Bristol-Myers Squibb (NYSE:BMY) shelled out $2 billion in cash over the weekend to scoop up hepatitis C treatment maker Inhibitex (NASDAQ:INHX) in a transaction that carries a whopping 163% premium.
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The blue-chip pharmaceutical giant said it will pay $26 a share for Alpharetta, Ga.-based Inhibitex, which listed just 33 employees as of the end of September.
Inhibitex is a clinical-stage biopharmaceutical company focused on developing treatments for the hepatitis C virus. By acquiring Inhibitex, Bristol-Myers will get its hands on the company’s lead asset, INX-189, which has showed promising signs while in Phase II development.
“The acquisition of Inhibitex builds on Bristol-Myers Squibb’s long history of discovering, developing and delivering innovative new medicines in virology and enriches our portfolio of investigational medicines for hepatitis C,” Bristol-Myers CEO Lamberto Andreotti said in a statement. “There is significant unmet medical need in hepatitis C. This acquisition represents an important investment in the long-term growth of the company.”
Compared with Inhibitex’s Friday close of $9.87, the $26-a-share offer represents a hefty premium of 163%. The company’s market cap stood at just $773 million as of Friday. When debt is included, the total transaction value rises to $2.5 billion.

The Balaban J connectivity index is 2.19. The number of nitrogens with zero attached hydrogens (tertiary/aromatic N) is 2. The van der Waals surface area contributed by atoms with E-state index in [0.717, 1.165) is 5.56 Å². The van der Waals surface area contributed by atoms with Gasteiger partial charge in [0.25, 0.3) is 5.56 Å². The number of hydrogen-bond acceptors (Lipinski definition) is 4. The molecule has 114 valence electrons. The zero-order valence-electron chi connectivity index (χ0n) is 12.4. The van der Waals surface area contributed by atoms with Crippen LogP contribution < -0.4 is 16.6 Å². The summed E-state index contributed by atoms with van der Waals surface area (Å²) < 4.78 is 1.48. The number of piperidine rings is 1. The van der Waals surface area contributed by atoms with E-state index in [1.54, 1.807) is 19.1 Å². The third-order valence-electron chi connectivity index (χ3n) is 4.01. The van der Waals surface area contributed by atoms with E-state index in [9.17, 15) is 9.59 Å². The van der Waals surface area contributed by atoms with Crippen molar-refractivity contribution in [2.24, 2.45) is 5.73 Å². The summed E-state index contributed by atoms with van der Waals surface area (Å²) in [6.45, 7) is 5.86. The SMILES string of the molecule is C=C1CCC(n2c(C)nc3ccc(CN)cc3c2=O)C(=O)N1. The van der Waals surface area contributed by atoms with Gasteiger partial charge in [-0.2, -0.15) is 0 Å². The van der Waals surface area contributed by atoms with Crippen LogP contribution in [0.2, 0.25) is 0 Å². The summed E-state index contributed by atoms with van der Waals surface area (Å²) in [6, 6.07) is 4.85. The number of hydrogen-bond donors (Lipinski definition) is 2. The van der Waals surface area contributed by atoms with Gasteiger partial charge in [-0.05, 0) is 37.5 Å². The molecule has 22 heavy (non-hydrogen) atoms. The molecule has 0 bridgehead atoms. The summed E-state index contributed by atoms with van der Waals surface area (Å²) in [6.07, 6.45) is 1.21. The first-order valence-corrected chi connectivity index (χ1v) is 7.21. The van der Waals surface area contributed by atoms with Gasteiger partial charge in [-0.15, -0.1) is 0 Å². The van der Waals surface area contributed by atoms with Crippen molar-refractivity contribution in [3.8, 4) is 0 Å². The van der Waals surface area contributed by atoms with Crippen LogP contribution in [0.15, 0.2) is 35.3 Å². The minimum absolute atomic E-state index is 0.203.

“This transaction puts INX-189 and the company’s other infectious disease assets in the hands of an organization that can more optimally develop them and which believes as strongly as we do in INX-189’s potential in the treatment of chronic HCV,” said Inhibitex CEO Russell Plumb.
George Farmer, an analyst at Canaccord Genuity, said in a note he believes the Bristol-Myers bid underestimates the commercial potential of INX-189, according to StreetAccount. Canaccord, which upped its price target to $34 from $22, said it sees a high rationale for why the Bristol-Myers offer could be trumped by a competing bid.
Shareholders owning about 17% of Inhibitex’s common stock have already agreed to tender their shares in this deal.
Bristol-Myers said it expects the acquisition to hurt its bottom line through 2016, negatively impacting EPS by 4 cents in 2012 and 5 cents in 2013.
Shares of Inhibitex surged 142.96% to $23.99 Monday morning, while Bristol-Myers slipped just 0.53% to $34.04.
Citigroup (NYSE:C) served as a financial advisor on the deal to Bristol-Myers, while Credit Suisse (NYSE:CS) advised Inhibitex.
The buyout comes after Gilead Sciences (NASDAQ:GILD) scooped up hepatitis C drug maker Pharmasset (NASDAQ:VRUS) for $11 billion in November.